Today is Shabbat HaGadol, the last Shabbat before the beginning of Pesach. One of the explanations I’ve heard for why this day is called the Great Shabbat is that in the past it was customary for the people to ask the rabbi all their last-minute questions concerning the halachah for the upcoming holiday. I think most people would agree that Passover is one of the more complicated Jewish festivals to observe, and it makes sense to me to imagine a kind of informal Q-and-A session very similar to our discussions here in shul the past several weeks, with the rabbi explaining the finer points of kashrut to a community of people happy for the shabbos break in the long and hectic process of eliminating every last trace of hametz from the house. Unfortunately, I’m barely qualified to answer questions about my own kitchen, let alone anyone else’s, but I thought it would be nice to commemorate the day by taking a look at the special haftarah we read for Shabbat HaGadol.
There’s a strange dynamic that plays out in the section of Malachi that makes up this passage. The prophet’s theme is the coming of the Messianic era, envisioned here as God’s return to His Temple. Malachi doesn’t see this powerfully redemptive event as something gradual or subtle, the slow fade of night’s giving way to the light of dawn. On the contrary, as it says in a passage a little before the beginning of our haftarah, “the Lord whom you seek shall come to His Temple suddenly.” (Mal. 3:1) A frantic energy pervades this text, a sense of great, world-shattering change just around the corner, not yet here but already filling our ears with the echoes of its impending arrival, causing the wicked to tremble and the righteous to rejoice. “For lo!” says Malachi, “That day is at hand, burning like an oven.” (Mal. 3:19)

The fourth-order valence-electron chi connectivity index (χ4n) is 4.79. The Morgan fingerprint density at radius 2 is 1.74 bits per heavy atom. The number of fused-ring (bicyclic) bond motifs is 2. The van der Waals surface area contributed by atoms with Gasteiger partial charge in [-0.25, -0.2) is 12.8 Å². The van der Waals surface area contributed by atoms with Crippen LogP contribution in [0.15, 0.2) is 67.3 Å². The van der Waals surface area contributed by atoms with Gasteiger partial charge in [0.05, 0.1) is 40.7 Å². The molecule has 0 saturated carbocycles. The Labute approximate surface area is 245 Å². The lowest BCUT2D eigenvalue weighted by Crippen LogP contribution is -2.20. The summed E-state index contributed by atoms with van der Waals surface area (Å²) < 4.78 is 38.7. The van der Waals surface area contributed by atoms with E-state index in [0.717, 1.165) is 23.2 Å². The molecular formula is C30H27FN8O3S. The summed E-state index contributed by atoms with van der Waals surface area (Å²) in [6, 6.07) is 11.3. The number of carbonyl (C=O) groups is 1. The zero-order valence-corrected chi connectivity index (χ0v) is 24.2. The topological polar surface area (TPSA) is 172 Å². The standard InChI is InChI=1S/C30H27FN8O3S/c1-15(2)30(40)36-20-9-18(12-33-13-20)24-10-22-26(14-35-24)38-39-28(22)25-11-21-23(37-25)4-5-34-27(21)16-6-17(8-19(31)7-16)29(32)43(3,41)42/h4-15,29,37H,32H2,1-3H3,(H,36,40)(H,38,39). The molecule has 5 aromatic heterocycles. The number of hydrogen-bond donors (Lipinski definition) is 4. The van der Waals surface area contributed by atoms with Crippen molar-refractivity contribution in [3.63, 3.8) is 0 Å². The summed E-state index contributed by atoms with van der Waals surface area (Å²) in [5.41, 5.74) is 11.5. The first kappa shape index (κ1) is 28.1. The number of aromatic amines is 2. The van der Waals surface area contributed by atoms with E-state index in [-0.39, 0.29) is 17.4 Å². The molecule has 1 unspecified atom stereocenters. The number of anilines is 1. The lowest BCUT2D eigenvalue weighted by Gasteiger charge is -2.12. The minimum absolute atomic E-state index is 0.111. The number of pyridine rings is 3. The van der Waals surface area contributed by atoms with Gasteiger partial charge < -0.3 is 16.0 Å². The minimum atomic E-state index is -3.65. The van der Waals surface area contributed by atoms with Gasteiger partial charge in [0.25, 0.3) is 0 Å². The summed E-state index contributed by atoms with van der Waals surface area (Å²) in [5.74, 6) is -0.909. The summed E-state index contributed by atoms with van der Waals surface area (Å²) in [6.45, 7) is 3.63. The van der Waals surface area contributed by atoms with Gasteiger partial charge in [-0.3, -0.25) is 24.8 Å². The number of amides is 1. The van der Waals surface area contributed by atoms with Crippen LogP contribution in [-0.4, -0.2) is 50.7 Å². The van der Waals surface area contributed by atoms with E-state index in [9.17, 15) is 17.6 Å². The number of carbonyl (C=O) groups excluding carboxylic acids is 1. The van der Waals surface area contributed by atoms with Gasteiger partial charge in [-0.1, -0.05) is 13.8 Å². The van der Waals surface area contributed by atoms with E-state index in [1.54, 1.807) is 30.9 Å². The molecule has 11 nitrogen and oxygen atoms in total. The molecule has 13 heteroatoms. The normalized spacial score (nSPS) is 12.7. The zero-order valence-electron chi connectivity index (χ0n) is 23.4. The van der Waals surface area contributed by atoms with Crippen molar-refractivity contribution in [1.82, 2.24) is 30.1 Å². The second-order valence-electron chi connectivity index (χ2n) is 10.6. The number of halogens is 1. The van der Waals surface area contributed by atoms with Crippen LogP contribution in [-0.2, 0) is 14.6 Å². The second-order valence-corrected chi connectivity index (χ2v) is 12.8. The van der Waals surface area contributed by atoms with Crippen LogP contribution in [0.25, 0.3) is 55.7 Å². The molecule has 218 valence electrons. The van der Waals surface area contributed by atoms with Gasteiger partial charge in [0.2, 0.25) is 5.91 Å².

And yet, when I read this passage I detect a certain tension in the prophet’s words. He seems unable to resolve the question of how this day is to come about. On the one hand, God’s sudden arrival is treated as something fixed and inevitable, seeming to arrive out of nowhere like a whirlwind or a flood, sweeping everyone and everything along in its inexorable path. But inserted into the midst of this powerful language of upheaval and reversal, of God stepping forward to act as an accuser against those who have subverted the moral order of society, there seems to be a note of pleading, a sense in which God is virtually begging the people to return to Him. “You have been suffering under a curse, yet you go on defrauding Me–the whole nation of you. Bring the full tithe into the storehouse, and let there be food in My house, and thus put Me to the test–said the Lord of Hosts. I will surely open the floodgates of the sky for you and pour down blessings on you…” (Mal. 3:9-10)
This sense of pleading, of God’s unfulfilled desire for the repentance of His people, inserts an element of conditionality that seems to contradict the sense of inevitability that otherwise pervades this passage. These two conflicting visions of the coming of God and the establishment of the Messianic Age–the overwhelming flood on the one hand, the uncertain event balanced tentatively on the knife edge of the people’s repentance on the other–form a counterpoint to each other, a question that rings unspoken throughout the text: Is the world to be repaired through a unilateral act of God or through the repentance and patient effort of humanity?
Malachi never explicitly answers this question and the tension it creates is never fully resolved, even by the later rabbis, who could not agree on whether the coming of the Moshiach was something we could bring closer through repentance and good deeds or whether it was a fixed event the time of which is established by God and which nothing we say or do can alter. In the end, Malachi leaves the matter thus: